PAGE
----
Remember that old math teacher that had you turn in your scratch work to make sure you weren’t cheating?
Maybe the SAT’s should have taken a page out of Mr. Feeny’s playbook.
The recent scandal rocking college campuses has exposed a glaring flaw with the current testing process and has called into question the method for providing answers at its core.
CNN states “A cooperating witness told authorities he traveled from Tampa to a West Hollywood test center to administer Huffman’s daughter’s exam. She received 1420 on her test, which was 400 points higher than a PSAT taken a year earlier without the same administrator, the complaint states.” You can read the article here.
Imagine that, you don’t get the grade you’re looking for so you pay someone to go and retake the test for you.
Can you imagine if the rest of the world operated this way?
Not knowing or caring how information and answers are provided, where those answers came from, or who was responsible for providing them.
Sounds insane, right?
Turns out, even the biggest banks and insurance providers in the world are relying only on the ‘final answer data’ from their customers to make crucial business decisions.
But what if this wasn’t the case?
What if you could get a clear picture of your applicant before they were approved.
It’s not science fiction, it’s a clever use case for Artificial Intelligence, Machine Learning, and Predictive Analytics and companies like ForMotiv are leading the way in the new age of “Digital Behavioral Intelligence“.
How can analyzing Digital Body Language help prevent fraud?
ForMotiv collects thousands of data points before the applicant presses the submit button, allowing for a clear understanding of not only who is filling out the form, but what their true motive is.
No, we cannot promise your kid admission to Yale.
What we can do is use our predictive behavioral analytics data to forecast everything from seemingly risky behavior to application choke points.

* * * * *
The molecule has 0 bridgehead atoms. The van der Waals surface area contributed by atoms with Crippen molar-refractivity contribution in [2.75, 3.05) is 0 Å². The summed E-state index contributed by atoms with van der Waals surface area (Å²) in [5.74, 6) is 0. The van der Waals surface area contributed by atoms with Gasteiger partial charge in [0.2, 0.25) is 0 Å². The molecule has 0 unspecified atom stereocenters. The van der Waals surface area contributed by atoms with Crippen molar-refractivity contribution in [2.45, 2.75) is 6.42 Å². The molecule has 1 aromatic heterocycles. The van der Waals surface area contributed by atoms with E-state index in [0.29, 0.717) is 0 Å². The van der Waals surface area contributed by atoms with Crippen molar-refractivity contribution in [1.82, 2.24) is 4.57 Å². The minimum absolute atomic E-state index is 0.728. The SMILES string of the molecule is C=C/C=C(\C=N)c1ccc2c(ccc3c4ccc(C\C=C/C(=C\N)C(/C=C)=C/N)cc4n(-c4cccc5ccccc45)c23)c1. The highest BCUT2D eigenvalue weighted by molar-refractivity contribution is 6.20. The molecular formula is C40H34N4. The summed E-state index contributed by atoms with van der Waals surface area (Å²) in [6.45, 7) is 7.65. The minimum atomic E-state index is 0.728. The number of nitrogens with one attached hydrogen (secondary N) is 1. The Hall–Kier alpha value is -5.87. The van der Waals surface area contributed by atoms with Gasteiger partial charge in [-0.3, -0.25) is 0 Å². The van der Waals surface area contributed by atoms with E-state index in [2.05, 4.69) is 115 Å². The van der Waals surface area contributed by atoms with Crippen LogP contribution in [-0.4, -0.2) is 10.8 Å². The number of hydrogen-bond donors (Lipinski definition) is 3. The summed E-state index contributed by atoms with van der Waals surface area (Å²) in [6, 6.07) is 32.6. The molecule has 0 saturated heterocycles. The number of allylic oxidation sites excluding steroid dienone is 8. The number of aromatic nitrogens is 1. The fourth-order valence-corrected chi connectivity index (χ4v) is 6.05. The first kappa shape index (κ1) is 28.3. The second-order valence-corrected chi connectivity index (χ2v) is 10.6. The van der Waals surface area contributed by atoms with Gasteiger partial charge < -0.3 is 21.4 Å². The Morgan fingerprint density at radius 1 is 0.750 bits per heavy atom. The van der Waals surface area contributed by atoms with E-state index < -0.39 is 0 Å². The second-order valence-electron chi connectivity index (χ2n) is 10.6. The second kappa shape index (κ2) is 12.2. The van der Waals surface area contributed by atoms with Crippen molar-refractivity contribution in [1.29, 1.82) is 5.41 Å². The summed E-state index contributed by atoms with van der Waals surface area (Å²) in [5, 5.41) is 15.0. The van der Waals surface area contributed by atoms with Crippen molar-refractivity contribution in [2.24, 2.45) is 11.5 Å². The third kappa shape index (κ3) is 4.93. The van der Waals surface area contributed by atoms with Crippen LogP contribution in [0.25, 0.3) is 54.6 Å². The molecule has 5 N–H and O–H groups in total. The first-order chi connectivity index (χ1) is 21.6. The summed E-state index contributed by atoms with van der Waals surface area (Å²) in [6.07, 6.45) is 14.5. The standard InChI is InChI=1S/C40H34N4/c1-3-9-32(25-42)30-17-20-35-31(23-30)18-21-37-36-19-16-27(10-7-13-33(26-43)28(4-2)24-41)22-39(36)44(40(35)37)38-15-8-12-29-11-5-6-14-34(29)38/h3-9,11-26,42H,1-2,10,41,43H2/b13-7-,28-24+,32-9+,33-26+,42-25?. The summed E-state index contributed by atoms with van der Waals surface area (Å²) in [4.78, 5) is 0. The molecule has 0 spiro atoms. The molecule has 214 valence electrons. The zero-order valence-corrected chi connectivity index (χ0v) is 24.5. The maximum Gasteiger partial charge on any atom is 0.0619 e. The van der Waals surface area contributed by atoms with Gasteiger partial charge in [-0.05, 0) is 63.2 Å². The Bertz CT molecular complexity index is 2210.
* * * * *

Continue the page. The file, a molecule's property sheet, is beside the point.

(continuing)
This equals less fraud and higher application conversion rates.
By analyzing the ‘digital body language’, which includes actions like copying/pasting response questions, changing answers, idling on certain questions, and flipping between tabs, Formotiv’s predictive behavioral analytics is able to paint a picture of the applicant and determine with remarkable accuracy what that applicant’s ‘intent’ is.
Take the following scenario of a Life Insurance application…
Fred Fraudster recently hacked into a database and downloaded private personal information about Mary.
Fred currently lives abroad and is referencing his spreadsheet with Mary’s personal information.
As Fred makes his way through the application, he types in some answers and copies and pastes some others, such as the social security number.
Fred takes a little longer on family history and previous addresses and accidentally clicks ‘yes’ when asked if he was a smoker, then goes back and corrects it.
Fred goes on to complete the application and is approved.
While this is an oversimplification of the application process, as far as the insurance carrier is concerned, the final answer data is all they see.
Once approved, Fred can add himself as a relative or beneficiary of this policy, like these Louisiana women, while the company remains in the dark of his true intentions.
Fraud like this costs the insurance industry billions of dollars a year.
Now, if that same application was analyzed in the context of hundreds of thousands of other applications, both genuine and risky, the Insurer would know that Fred deviated from the normal applicant behavior.
While the Insurer is still unclear if Fred is genuine or not, and without risking rejecting a legitimate applicant, once the ForMotiv Score deviates far enough from ‘normal’ behavior, the Insurer can use Formotiv to dynamically add in a ‘friction’ question, such as uploading a drivers license to ensure Fred is who he says he is, or simply ‘flag’ Fred as someone to follow up with.
This single-use case could lead to millions of dollars of savings. The goal is to prevent and detect insurance fraud.
Analyzing and understanding “Digital Body Language”, or DBL, will become increasingly important as carriers improve their underwriting algorithms and move to digital. Using only a single line of code, Formotiv is able to assess DBL and recommend actions in real-time.
Formotiv brings all of the benefits of ‘in-person’ interactions into the digital world with predictive behavioral analytics.
Make your math teacher proud – start using Formotiv today and transform the way you prevent fraud by identifying “Digital Body Language”.